Saltasaurus (Salta lizard)
Bonaparte & Powell - 1980
Estimated 40-50 feet in length
S. loricatus (type)
Argentina, Salta Province - Lecho Formation
Late Cretaceous, 75-70 million years ago
Saltasaurus, meaning “Salta lizard,” is a genus of sauropod dinosaur that lived during the Late Cretaceous period, about 70-75 million years ago. It was named after the Salta Province in Argentina, where its fossils were first discovered.
Saltasaurus was a medium-sized sauropod, measuring about 40-50 feet in length and weighing around 5-7 tons. It was unique among sauropods in that its body was covered in small bony plates, or osteoderms, which were embedded in its skin. These osteoderms were arranged in rows along the dinosaur’s back and sides, and would have provided some degree of protection against predators.
Saltasaurus had a long neck and a small head relative to the rest of its body, with a beak-like mouth for cropping vegetation. It had sturdy, column-like legs and a long tail that likely served as a counterbalance to its massive body. Like other sauropods, Saltasaurus was a herbivore, and its diet likely consisted of tough, fibrous plants that it would have had to grind up with its peg-like teeth.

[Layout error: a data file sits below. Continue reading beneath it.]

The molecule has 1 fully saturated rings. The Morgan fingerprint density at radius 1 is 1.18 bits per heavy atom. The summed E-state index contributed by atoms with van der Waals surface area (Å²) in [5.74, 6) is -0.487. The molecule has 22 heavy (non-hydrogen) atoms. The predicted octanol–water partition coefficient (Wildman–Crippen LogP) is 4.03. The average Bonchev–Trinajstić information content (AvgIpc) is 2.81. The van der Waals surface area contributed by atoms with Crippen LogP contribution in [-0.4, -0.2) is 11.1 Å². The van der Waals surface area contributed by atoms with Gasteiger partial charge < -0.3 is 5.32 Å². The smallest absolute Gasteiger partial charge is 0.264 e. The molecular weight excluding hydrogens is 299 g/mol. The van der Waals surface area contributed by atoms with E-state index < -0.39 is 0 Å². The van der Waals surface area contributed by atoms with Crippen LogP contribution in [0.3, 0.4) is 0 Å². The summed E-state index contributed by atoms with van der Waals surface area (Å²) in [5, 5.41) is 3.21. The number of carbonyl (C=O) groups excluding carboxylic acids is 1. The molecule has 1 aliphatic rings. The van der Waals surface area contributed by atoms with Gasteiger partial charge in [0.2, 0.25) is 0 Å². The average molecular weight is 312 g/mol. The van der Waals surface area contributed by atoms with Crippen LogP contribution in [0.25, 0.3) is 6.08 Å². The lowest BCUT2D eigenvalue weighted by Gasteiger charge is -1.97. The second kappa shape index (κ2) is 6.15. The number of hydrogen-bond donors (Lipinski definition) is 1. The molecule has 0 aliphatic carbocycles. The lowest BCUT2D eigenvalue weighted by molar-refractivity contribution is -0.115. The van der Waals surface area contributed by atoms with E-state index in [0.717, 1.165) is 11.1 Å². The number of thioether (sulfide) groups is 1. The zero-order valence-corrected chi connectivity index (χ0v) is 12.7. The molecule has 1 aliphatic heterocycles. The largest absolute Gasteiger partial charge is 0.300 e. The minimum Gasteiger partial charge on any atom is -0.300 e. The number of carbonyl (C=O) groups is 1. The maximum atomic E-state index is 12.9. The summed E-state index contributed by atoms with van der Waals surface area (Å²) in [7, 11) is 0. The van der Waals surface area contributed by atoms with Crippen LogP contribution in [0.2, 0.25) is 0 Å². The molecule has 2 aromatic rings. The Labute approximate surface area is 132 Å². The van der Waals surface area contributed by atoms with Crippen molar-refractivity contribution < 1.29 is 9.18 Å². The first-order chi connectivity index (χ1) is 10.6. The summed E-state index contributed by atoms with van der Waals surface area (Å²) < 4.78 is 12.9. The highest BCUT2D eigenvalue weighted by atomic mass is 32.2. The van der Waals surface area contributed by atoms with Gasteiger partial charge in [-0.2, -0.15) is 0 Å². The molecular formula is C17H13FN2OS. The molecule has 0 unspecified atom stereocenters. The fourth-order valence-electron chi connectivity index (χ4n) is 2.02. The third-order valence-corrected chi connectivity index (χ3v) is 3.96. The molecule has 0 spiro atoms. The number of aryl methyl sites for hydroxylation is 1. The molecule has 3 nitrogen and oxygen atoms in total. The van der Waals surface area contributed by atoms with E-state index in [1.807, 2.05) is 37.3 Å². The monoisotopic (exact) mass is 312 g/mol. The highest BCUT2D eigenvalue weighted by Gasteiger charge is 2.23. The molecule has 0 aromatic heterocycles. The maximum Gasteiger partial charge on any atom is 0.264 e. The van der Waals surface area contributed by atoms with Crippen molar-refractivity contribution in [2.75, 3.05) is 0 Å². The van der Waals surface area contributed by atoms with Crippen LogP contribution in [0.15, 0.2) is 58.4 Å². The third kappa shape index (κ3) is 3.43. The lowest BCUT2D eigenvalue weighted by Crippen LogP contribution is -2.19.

One of the most intriguing things about Saltasaurus is that its fossils have been found in association with those of theropod dinosaurs, which were the primary predators of the Late Cretaceous period. This suggests that Saltasaurus was able to coexist with and potentially defend itself against these predators, perhaps using its bony osteoderms as a form of protection.
Saltasaurus is an important and fascinating dinosaur that has provided valuable insights into the evolution and behavior of sauropods during the Late Cretaceous period. Its distinctive bony plates and association with theropod predators make it a particularly intriguing example of dinosaur ecology and evolution.